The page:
Pittsburgh Is Offering Up To $3 Million To Help Grow Minority Businesses


According to a Lending Tree study, the City of Pittsburgh is offering up to $3 million to help grow minority businesses in Steel City, which ranked dead last in diversity among 50 metro areas.

The study reported that 1% of businesses in Pittsburgh are Black-owned. WPXI says the city’s Urban Redevelopment Authority (URA) is trying to change that using its Minority Business Recovery & Growth Loan Fund, which provides access to capital to existing businesses in Pittsburgh.

The first three Black-owned businesses the URA is helping include event planning company Blanket & Board, the Hazelwood Cafe, and Live Fresh Cold Pressed Juices & Smoothie Bar, which was the first business to receive a low-interest loan of $100,000 from the URA.

Brett Gilliam, the owner of Live Fresh Cold, told WPXI he would use the money to create salary positions, boost distribution, and complete the expansion of its fourth location in the city. He hopes the effort will inspire other minority businesses.

“Me growing up in the Homestead community, you really don’t see a lot of entrepreneurs, so shining this light, I feel like it’s my duty and responsibility,” said Gilliam.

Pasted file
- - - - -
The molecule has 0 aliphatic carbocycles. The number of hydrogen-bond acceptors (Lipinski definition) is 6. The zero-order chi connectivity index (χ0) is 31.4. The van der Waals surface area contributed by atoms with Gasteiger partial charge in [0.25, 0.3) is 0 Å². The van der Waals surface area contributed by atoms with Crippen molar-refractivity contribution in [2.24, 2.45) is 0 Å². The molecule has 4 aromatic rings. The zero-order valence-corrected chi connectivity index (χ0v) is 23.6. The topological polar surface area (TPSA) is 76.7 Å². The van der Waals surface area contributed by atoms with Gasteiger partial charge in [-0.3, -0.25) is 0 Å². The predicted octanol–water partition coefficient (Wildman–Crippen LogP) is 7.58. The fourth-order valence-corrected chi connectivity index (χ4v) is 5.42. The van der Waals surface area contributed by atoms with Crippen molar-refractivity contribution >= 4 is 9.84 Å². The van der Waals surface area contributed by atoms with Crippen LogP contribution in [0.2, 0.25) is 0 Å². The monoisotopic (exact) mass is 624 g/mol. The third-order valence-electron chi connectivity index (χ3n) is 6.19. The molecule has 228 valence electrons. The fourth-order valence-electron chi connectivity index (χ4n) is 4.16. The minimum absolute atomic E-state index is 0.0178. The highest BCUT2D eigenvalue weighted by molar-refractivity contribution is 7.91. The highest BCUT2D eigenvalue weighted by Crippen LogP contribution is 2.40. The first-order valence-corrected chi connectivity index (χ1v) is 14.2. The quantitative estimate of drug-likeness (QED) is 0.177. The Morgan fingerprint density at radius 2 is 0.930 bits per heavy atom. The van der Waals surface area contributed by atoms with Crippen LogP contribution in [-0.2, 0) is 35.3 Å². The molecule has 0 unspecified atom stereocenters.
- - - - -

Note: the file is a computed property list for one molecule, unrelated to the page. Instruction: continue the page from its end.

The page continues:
Gilliam said he started the juice bar in 2019 because he wanted to provide accessible, affordable, and healthy options to communities in Steel City. Despite struggling during the COVID-19 pandemic, Gilliam was able to keep his two locations afloat by working open to close for seven months.

Gilliam said he would have two more locations, one in Regent Square, which will open in November, and one at the University of Pittsburgh, which will open next year. The Pittsburgh native added the URA was the first place to provide him with financial assistance.

“Us only being open for three years, we haven’t been offered this access to capital,” Gilliam added.

Pittsburgh Mayor Ed Gainey, the first Black mayor in the city’s history, made assisting and growing Black and minority businesses in the city one of his campaign promises.

Despite a 30% growth in Black businesses from pre-pandemic levels in the past two years, many still struggle with things like access to capital and make up less than 5% (2.4%) of all U.S. businesses.





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